Is a QDRO always required for a divorce?

For many couples, pension plans make up the majority of the matrimonial property. Some couples may agree to keep “each their own” in the wealth department, but for many other spouses, a division of one of the accounts is necessary to ensure a fair distribution of the marriage assets.

When a divorce from a pension asset is required in a divorce, many people don’t know how to proceed. They may have heard the term Qualified Domestic Relations Order (QDRO), but have no idea if and how it applies to their situation. This lack of knowledge often leads to mistakes that can cost them more money in the long run.

Therefore, it is important to understand early what kind of retirement accounts there are. Once you know what type of accounts are in play, you can assess whether a QDRO – or some other similar order – is required. You will also better understand the most effective way to distribute the assets in the eventual settlement of the real estate division.

Individual retirement account (IRA) – Since IRAs are not covered by ERISA, a QDRO is not required to distribute this type of account. In accordance with 26 U.S.C.A. In §408 (d) (6), an IRA may be transferred to a spouse or former person on the basis of a divorce resolution or a written deed of divorce. This written instrument can be a divorce agreement or a divorce decision. In most cases, an instruction letter and a copy of the Final Judgment / Settlement Agreement should be sufficient to transfer money from the IRA.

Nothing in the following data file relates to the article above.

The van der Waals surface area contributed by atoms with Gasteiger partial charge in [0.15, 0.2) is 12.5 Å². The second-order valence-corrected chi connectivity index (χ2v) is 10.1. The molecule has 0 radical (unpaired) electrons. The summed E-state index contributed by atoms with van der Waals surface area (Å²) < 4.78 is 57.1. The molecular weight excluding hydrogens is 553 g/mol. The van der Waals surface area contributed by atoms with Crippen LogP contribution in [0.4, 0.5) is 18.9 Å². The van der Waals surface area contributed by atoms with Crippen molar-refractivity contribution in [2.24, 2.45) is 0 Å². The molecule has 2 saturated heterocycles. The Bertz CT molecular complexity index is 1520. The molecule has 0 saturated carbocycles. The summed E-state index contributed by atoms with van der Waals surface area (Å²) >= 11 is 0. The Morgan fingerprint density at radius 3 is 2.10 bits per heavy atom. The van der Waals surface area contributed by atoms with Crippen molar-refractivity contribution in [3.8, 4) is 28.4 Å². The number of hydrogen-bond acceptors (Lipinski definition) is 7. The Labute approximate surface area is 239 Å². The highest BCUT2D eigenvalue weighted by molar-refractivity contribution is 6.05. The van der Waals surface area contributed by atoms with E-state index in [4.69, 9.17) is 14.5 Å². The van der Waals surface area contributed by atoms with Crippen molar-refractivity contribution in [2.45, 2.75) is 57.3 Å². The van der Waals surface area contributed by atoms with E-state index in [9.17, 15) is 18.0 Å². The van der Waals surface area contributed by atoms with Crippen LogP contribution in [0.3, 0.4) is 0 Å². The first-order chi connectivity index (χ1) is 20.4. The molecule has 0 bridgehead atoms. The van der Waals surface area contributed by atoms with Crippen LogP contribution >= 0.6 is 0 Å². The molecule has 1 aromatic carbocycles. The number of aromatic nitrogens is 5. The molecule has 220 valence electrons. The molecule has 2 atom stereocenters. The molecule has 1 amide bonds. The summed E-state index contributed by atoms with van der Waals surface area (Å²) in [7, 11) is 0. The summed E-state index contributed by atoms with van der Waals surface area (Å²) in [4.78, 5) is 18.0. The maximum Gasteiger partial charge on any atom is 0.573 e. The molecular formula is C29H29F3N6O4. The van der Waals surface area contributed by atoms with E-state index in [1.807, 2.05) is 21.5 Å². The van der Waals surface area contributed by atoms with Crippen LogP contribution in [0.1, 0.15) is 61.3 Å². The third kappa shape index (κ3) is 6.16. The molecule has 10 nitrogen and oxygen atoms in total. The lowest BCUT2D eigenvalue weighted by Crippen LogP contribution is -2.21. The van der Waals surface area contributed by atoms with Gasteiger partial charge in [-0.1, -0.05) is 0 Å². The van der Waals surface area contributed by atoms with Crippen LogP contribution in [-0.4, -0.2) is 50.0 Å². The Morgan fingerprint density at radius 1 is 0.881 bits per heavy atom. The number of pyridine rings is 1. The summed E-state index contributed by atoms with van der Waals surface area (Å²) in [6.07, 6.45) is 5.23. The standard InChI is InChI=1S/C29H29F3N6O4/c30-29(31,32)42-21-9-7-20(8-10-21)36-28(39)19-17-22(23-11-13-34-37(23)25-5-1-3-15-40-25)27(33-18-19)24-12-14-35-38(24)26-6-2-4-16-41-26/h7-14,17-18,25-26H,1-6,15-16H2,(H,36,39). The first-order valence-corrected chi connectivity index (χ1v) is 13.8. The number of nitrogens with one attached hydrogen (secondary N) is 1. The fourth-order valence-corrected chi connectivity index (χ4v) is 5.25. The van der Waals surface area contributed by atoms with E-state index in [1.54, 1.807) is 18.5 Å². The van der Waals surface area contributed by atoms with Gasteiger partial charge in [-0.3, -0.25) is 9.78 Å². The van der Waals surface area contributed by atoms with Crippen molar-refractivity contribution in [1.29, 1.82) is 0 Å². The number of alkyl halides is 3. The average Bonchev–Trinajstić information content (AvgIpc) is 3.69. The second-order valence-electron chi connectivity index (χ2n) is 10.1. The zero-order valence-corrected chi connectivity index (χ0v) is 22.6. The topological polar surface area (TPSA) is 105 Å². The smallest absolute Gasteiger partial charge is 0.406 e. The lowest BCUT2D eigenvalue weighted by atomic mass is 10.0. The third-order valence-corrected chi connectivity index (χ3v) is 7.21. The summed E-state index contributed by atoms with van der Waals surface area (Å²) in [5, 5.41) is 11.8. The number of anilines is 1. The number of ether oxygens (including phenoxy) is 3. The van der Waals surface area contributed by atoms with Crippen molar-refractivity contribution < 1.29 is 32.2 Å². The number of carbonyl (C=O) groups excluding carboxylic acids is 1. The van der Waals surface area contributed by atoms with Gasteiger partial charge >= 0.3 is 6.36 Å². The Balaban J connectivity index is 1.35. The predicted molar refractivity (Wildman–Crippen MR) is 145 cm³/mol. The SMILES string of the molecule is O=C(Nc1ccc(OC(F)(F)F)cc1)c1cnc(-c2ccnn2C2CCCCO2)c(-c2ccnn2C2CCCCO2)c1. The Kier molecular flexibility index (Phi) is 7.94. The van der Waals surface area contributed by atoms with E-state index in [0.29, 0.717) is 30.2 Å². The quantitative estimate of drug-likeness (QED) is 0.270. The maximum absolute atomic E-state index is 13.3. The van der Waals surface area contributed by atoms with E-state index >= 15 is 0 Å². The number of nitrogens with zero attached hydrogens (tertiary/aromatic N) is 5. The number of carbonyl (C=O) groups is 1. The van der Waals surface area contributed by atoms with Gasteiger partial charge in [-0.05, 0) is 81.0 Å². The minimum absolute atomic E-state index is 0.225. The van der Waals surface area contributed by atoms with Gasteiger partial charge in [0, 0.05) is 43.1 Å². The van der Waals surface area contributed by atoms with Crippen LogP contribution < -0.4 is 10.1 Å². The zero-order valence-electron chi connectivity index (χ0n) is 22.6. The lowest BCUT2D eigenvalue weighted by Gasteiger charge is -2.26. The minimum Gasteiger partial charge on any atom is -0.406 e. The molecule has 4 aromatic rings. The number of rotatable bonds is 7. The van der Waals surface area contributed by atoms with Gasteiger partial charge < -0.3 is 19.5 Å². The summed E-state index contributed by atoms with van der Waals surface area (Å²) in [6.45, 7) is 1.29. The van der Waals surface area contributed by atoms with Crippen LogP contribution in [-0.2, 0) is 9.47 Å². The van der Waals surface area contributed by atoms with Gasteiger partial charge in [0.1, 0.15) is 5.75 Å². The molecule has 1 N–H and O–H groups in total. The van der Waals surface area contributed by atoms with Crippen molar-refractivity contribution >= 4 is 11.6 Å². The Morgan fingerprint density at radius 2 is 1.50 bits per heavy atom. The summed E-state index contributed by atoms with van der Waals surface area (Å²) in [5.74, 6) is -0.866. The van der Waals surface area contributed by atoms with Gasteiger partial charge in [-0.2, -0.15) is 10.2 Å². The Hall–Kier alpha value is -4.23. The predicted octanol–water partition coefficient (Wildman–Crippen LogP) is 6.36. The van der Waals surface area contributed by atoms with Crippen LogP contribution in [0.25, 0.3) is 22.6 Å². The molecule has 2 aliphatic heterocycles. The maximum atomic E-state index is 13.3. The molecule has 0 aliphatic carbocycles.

Unqualified plans – There are many types of pension assets that cannot be broken down into a divorce. Unqualified plans are outside the jurisdiction of ERISA and are not subject to splitting through QDRO (or usually in any other way). These plans usually have names that contain words such as Supplemental, Excess Benefit, SERP or even Non-Qualified, and are offered to key, high-ranking employees as a means of providing additional retirement benefits beyond those permitted under ERISA. The language of many of these plans specifically excludes payments to anyone other than the employee, and no court order can change this.

Non-ERISA and government pension plans – ERISA specifically excludes all federal government pension plans. While these accounts are shareable, this is done with a different document than a real QDRO. While the name QDRO can be used generically to refer to an order related to the distribution of retirement accounts, government plans each have their own split mechanisms and it is important to understand them all. You can learn more about these plans at www.tsp.gov and www.opm.gov. Rules for national and local government plans vary by state, so it is important to familiarize yourself with the rules specific to your jurisdiction.



Source by Alexander Thorston